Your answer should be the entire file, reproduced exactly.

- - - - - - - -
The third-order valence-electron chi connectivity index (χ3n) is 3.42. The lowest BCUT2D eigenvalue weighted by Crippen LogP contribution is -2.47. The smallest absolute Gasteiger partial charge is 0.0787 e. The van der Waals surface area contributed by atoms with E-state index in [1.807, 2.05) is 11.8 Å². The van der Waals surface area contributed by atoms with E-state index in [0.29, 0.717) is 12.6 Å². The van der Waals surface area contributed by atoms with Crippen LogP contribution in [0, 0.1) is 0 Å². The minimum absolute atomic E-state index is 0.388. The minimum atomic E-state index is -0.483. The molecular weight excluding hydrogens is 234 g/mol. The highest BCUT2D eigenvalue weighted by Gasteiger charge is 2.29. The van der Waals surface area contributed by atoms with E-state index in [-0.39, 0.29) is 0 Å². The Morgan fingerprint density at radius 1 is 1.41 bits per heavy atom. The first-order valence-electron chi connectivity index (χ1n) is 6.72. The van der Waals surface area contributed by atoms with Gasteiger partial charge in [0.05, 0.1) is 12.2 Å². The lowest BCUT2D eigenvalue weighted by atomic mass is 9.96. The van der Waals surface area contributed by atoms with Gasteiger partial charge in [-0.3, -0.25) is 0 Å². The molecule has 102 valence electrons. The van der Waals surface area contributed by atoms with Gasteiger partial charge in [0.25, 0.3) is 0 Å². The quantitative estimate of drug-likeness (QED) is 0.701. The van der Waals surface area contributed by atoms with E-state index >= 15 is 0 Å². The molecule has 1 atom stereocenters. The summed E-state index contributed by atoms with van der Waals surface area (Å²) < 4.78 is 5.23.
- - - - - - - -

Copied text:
The third-order valence-electron chi connectivity index (χ3n) is 3.42. The lowest BCUT2D eigenvalue weighted by Crippen LogP contribution is -2.47. The smallest absolute Gasteiger partial charge is 0.0787 e. The van der Waals surface area contributed by atoms with E-state index in [1.807, 2.05) is 11.8 Å². The van der Waals surface area contributed by atoms with E-state index in [0.29, 0.717) is 12.6 Å². The van der Waals surface area contributed by atoms with Crippen LogP contribution in [0, 0.1) is 0 Å². The minimum absolute atomic E-state index is 0.388. The minimum atomic E-state index is -0.483. The molecular weight excluding hydrogens is 234 g/mol. The highest BCUT2D eigenvalue weighted by Gasteiger charge is 2.29. The van der Waals surface area contributed by atoms with E-state index in [-0.39, 0.29) is 0 Å². The Morgan fingerprint density at radius 1 is 1.41 bits per heavy atom. The first-order valence-electron chi connectivity index (χ1n) is 6.72. The van der Waals surface area contributed by atoms with Gasteiger partial charge in [0.05, 0.1) is 12.2 Å². The lowest BCUT2D eigenvalue weighted by atomic mass is 9.96. The van der Waals surface area contributed by atoms with Gasteiger partial charge in [-0.3, -0.25) is 0 Å². The molecule has 102 valence electrons. The van der Waals surface area contributed by atoms with Gasteiger partial charge in [0.25, 0.3) is 0 Å². The quantitative estimate of drug-likeness (QED) is 0.701. The van der Waals surface area contributed by atoms with E-state index >= 15 is 0 Å². The molecule has 1 atom stereocenters. The summed E-state index contributed by atoms with van der Waals surface area (Å²) < 4.78 is 5.23.